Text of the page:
Beyond Heaving Bosoms: The Smart Bitches’ Guide to Romance Novels

Title: Beyond Heaving Bosoms: The Smart Bitches’ Guide to Romance Novels
Author: Sarah Wendell & Candy Tan
Publisher: Fireside (2009)
Pages: 304
Rating: 4 stars

We’re here to throw a party for the genre—to celebrate its soaring successes as well as its appalling excesses, and to raise a beverage to the continued health and happiness of our favorite reading material. And yes, we’re here to throw a drunken yet solidly comforting arm around your shoulders and say, “Oh, yes! We read them! We love them! Even the awful ones, them, too. And people who think we’re dumb for reading them? Screw ’em! What the hell do they know!”

It’s no big secret that I recently discovered an affinity for romance novels.* I have also recently been asking myself why. Why do I love them so much? Why can I read them faster than any other book? So, I went in search of a book that could help me answer these questions.

Beyond Heaving Bosoms promises to be a guide to romance novels, but it’s not a simply a list of the best romance novels out there. The Smart Bitches basically say: here is the formula for a romance novel and here are the endless ways people can manipulate the formula. And the pleasure we readers get from romance novels is in the journey not the conclusion (because we all know what that will be!). The book is a snarky mix of literary criticism, advice for writers and for readers, and games. Yes, there are a few book suggestions, but the focus is having fun with the genre. I loved this about the book!

Wendell and Tan, creators of the blog SmartBitchesTrashyBooks.com, are not above making hilarious fun of their favorite genre. The two women discuss the Magic Wang, Magic Hoo Hoo, unbelievable preservation of virginity, simultaneous orgasms, and other stereotypes of romance in great, irreverent detail. I read the first quarter of this book out loud to my roomie and we were both collapsing with giggles.

Yes, it’s goofy but underneath the Smart Bitches raise some very poignant issues. For example, why is it so “wrong” to love books about romance, but it’s okay to love books about murder and crime (mystery is the second largest selling genre)? Something is seriously wrong with a society that thinks it’s acceptable to read about violence but not about love and sex in a loving relationship (we’re not talking about promiscuity here).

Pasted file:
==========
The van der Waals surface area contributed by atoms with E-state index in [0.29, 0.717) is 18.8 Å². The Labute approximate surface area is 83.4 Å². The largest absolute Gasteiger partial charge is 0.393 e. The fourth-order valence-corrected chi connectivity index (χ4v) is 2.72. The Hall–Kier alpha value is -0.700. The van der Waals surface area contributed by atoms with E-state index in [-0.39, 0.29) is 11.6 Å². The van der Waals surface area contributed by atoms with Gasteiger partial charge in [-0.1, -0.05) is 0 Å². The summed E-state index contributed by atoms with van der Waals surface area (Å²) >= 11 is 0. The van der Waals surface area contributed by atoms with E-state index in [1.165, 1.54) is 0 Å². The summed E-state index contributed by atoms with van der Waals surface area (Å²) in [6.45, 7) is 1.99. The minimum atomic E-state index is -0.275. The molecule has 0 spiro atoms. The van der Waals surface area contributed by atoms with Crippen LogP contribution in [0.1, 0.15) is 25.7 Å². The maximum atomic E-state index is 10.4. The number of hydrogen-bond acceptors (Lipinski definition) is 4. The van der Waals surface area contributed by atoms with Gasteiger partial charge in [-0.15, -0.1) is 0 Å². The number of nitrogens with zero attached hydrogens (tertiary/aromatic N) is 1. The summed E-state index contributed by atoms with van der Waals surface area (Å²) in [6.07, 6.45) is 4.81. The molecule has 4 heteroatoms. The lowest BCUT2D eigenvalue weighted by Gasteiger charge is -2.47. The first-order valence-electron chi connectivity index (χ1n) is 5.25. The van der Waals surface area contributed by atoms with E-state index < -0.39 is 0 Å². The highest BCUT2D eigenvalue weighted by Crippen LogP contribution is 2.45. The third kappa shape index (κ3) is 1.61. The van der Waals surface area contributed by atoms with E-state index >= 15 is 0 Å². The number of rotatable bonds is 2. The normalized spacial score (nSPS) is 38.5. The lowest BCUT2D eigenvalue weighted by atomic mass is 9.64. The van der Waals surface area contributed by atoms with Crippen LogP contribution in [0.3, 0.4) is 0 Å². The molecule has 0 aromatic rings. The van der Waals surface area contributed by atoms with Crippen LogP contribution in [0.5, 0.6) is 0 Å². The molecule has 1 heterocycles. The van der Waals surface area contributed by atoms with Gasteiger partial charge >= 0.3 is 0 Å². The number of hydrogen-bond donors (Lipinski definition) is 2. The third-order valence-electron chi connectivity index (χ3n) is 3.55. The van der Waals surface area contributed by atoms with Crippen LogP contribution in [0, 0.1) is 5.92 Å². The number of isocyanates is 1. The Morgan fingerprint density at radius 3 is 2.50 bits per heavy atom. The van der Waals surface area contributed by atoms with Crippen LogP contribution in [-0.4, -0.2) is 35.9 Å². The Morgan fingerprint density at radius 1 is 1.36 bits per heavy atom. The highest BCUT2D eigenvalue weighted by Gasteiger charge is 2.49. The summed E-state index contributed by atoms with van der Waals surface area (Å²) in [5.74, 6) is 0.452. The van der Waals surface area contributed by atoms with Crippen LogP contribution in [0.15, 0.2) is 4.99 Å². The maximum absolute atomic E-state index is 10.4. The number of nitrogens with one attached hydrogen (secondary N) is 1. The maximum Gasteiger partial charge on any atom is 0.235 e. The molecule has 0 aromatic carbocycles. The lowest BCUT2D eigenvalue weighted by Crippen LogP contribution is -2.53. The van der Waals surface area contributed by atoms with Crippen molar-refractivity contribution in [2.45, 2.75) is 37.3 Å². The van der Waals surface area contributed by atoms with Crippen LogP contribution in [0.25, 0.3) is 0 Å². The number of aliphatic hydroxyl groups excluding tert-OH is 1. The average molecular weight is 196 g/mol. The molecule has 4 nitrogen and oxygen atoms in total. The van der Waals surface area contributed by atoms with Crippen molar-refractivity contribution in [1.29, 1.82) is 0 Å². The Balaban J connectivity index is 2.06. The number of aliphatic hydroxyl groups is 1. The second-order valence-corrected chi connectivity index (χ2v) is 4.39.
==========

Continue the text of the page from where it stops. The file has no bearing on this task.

Many people balk at the rabid consumption of romance novels and claim they have never touched the genre. Welp, they’re probably wrong. The Smart Bitches wager that about 5 out of 5 readers have read romance. You might not have known you were doing it. Think about it. Most books—even mystery, thriller, literary fiction (Jane Austen, hello!)—contain some element of romance or love, but the romance genre takes that element and makes it the main attraction.

The best thing about Smart Bitches is that even though they love the genre, they don’t think everything in it is good or worth reading. There are some REALLY bad romance novels out there, but there are also some good ones just like any other genre, and I REALLY trust their opinions.

This book is fantastic if you want a good laugh, and/or a look into the mechanics of romance novel writing and reading. The games in the end like Write Your Own Romance and Discover the Made-Up Regency Term are super fun! I’ve read a couple of romance novels since reading Beyond Heaving Bosoms, and it’s really opened my eyes and made me think more about what I’m reading and why I like it or don’t like it. Of course, I’ve always been a sucker for supplementary literary criticism. It gives your reading so much more depth (says the English major)!

*quickest way to get rid of a guy in a bar: talk about romance novels. He will disappear faster than the flavor in your bubbleyum. Yes, I know this from experience.

About Natalie Ramm

I read a lot, y'all.
This entry was posted in Books I read and tagged , , , . Bookmark the permalink.

10 Responses to Beyond Heaving Bosoms: The Smart Bitches’ Guide to Romance Novels

  1. Kati says:

    I really liked this post. Bravo. Very interesting and I love that you love romance!! :)

    Like

  2. Pingback: Romance Roundup: games, mistakes, and dark pasts | Paperspines

  3. Pingback: A Night Like This by Julia Quinn | Paperspines

  4. Pingback: 13 Books Every Girl Should Read in Her Twenties | Paperspines

  5. Pingback: A Working Theory of Love – Romance and artificial intelligence | Paperspines

  6. Pingback: Love, In Theory: Ten Stories about Love and Loss | BooksAreTheNewBlack

  7. Pingback: BEA 2013 Recap | BooksAreTheNewBlack

  8. Just Another Guy Searching For The Magic HooHoo says:

    Romance novels = girl porn. Very well-researched and -written examination of this in _A Billion Wicked Thoughts_ which investigates the _Ave. Q_ musical’s contention of “the internet is for porn.” [Which if you haven’t heard the song yet, go to Youtube: it’s hilarious!]

    Anyway, *that’s* why you like them so much. And there’s nothing wrong w/ that!

    Like

  9. Pingback: Romance Roundup: liars, blackmailers, and the one who got away | Books Are The New Black

  10. Pingback: Fashion Friday: Me Before You | Books Are The New Black

Leave a Reply

Fill in your details below or click an icon to log in:

WordPress.com Logo

You are commenting using your WordPress.com account. Log Out /  Change )

Google photo

You are commenting using your Google account. Log Out /  Change )

Twitter picture

You are commenting using your Twitter account. Log Out /  Change )

Facebook photo

You are commenting using your Facebook account. Log Out /  Change )

Connecting to %s